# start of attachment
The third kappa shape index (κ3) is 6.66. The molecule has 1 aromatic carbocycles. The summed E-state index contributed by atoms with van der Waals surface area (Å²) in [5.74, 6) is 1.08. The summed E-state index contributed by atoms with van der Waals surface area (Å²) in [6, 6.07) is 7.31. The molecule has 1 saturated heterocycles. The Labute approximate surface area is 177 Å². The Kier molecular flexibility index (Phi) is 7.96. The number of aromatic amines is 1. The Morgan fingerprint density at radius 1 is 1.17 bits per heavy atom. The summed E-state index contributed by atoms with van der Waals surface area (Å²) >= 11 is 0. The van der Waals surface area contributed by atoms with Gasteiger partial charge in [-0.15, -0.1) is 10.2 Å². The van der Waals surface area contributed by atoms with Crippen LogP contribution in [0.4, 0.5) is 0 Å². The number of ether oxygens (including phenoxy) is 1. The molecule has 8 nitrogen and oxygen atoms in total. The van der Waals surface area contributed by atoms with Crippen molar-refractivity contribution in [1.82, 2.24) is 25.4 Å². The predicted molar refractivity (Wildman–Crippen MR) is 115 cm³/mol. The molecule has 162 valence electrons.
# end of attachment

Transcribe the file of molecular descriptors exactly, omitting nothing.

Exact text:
The third kappa shape index (κ3) is 6.66. The molecule has 1 aromatic carbocycles. The summed E-state index contributed by atoms with van der Waals surface area (Å²) in [5.74, 6) is 1.08. The summed E-state index contributed by atoms with van der Waals surface area (Å²) in [6, 6.07) is 7.31. The molecule has 1 saturated heterocycles. The Labute approximate surface area is 177 Å². The Kier molecular flexibility index (Phi) is 7.96. The number of aromatic amines is 1. The Morgan fingerprint density at radius 1 is 1.17 bits per heavy atom. The summed E-state index contributed by atoms with van der Waals surface area (Å²) >= 11 is 0. The van der Waals surface area contributed by atoms with Gasteiger partial charge in [-0.15, -0.1) is 10.2 Å². The van der Waals surface area contributed by atoms with Crippen LogP contribution in [0.4, 0.5) is 0 Å². The number of ether oxygens (including phenoxy) is 1. The molecule has 8 nitrogen and oxygen atoms in total. The van der Waals surface area contributed by atoms with Crippen molar-refractivity contribution in [1.82, 2.24) is 25.4 Å². The predicted molar refractivity (Wildman–Crippen MR) is 115 cm³/mol. The molecule has 162 valence electrons.